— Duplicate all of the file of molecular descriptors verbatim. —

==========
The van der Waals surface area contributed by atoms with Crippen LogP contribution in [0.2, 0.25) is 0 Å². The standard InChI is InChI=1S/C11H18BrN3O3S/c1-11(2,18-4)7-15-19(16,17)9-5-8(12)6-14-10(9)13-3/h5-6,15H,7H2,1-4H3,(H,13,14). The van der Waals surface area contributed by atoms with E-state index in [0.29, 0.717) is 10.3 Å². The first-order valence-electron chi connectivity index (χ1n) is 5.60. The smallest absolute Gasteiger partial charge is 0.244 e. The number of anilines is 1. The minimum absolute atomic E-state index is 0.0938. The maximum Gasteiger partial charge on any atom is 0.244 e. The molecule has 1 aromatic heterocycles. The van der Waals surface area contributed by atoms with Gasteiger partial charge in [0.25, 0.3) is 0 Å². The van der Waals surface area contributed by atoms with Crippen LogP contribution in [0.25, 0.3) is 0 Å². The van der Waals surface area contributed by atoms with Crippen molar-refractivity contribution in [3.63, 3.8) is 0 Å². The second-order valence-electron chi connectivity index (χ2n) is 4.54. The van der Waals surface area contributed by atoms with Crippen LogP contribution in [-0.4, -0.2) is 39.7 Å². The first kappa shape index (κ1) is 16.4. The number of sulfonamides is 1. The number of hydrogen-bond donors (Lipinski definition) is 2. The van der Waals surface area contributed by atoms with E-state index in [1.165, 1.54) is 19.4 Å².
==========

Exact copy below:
The van der Waals surface area contributed by atoms with Crippen LogP contribution in [0.2, 0.25) is 0 Å². The standard InChI is InChI=1S/C11H18BrN3O3S/c1-11(2,18-4)7-15-19(16,17)9-5-8(12)6-14-10(9)13-3/h5-6,15H,7H2,1-4H3,(H,13,14). The van der Waals surface area contributed by atoms with E-state index in [0.29, 0.717) is 10.3 Å². The first-order valence-electron chi connectivity index (χ1n) is 5.60. The smallest absolute Gasteiger partial charge is 0.244 e. The number of anilines is 1. The minimum absolute atomic E-state index is 0.0938. The maximum Gasteiger partial charge on any atom is 0.244 e. The molecule has 1 aromatic heterocycles. The van der Waals surface area contributed by atoms with Gasteiger partial charge in [0.25, 0.3) is 0 Å². The van der Waals surface area contributed by atoms with Crippen LogP contribution in [0.25, 0.3) is 0 Å². The van der Waals surface area contributed by atoms with Crippen molar-refractivity contribution in [3.63, 3.8) is 0 Å². The second-order valence-electron chi connectivity index (χ2n) is 4.54. The van der Waals surface area contributed by atoms with Crippen LogP contribution in [-0.4, -0.2) is 39.7 Å². The first kappa shape index (κ1) is 16.4. The number of sulfonamides is 1. The number of hydrogen-bond donors (Lipinski definition) is 2. The van der Waals surface area contributed by atoms with E-state index in [1.165, 1.54) is 19.4 Å².